We were stuck behind the peloton, the absolute worst place to be in a bike race.
In simpler times — before world pandemics and terrorist attacks — photographers and scribes could leap-frog ahead of the course each stage, using back roads and a keen sense of direction to catch the peloton two to three times, and still arrive for the finish in time for a tidy sprint.
Not anymore. We snapped our photographs early, in the opening 25km, but it was still down to the wire for us to arrive in Sisteron.
After some creative cajoling and pleading with a local police officer got us through the barriers, we plunged back down to the Riviera, just in time for what turned out to be two big “bouchons” — a special kind of French traffic jam — on the main toll road.
Luckily for us, the peloton was on slow-go mode, and we arrived in Sisteron some 30 minutes before the pack. Tout va bien.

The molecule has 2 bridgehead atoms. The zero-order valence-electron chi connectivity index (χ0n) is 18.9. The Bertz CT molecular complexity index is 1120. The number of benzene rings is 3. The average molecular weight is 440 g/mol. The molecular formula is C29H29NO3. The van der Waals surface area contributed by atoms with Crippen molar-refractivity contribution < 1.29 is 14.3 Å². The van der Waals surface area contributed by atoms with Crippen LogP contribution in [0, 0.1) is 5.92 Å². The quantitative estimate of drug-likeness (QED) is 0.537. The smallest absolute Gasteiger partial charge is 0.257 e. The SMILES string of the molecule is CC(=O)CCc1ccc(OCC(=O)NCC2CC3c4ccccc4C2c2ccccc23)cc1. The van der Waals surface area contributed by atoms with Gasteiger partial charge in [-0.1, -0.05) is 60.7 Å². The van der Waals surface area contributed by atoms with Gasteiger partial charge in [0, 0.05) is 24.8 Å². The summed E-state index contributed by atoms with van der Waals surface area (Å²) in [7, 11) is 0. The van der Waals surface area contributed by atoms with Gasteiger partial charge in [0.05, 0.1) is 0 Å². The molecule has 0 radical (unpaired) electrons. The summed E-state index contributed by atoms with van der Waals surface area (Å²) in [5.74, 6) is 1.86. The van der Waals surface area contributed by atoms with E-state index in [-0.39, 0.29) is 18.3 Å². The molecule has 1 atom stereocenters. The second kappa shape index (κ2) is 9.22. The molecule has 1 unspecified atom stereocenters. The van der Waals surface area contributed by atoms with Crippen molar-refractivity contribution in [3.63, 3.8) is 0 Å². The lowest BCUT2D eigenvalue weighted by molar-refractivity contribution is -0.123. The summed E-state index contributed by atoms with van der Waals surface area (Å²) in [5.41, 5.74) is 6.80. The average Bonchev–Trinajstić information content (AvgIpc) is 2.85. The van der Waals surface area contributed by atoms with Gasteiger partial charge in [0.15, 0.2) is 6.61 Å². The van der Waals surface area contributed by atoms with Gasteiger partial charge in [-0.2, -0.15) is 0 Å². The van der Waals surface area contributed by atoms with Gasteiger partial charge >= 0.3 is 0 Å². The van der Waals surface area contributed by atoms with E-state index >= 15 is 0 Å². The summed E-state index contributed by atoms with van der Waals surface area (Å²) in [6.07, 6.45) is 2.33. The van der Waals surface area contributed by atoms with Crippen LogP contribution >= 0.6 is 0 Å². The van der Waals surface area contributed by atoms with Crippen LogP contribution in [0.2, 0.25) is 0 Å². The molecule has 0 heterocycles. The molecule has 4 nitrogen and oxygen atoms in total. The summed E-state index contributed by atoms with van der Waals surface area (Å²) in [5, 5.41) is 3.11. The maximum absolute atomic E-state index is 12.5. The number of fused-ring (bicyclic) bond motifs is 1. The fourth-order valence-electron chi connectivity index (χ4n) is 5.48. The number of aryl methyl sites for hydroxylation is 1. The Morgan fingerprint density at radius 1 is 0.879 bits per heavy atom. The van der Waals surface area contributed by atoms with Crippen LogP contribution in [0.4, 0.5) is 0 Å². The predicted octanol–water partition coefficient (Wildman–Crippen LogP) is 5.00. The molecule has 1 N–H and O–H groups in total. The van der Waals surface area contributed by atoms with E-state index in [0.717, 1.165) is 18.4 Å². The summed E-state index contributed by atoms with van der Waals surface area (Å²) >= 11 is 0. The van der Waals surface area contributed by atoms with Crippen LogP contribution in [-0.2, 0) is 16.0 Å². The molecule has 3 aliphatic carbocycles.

A Tour like no other
The above line has been the refrain so far of the 2020 Tour. Exceptional conditions require exceptional measures.
Everyone will see that play out in Tuesday’s first mountaintop finale. According to Tour race director Thierry Gouvenou, cars and campers will not be allowed on 27 summits and climbs throughout this year’s edition.
That will mean the climbs in this year’s Tour could be all but denuded of some of the most colorful and dynamic aspects of what makes the Tour so unique in the world of sport.
Cycling fans’ ability to get so close to their sporting heroes — too close in some cases — is an essential part of the Tour’s story. With the coronavirus threatening the Tour, race organizers felt like they had no other option.
The last thing anyone wants is that the Tour becomes a spreader event of COVID-19, and the rationale is if there are fewer people on the usually packed summits, the lower the risk.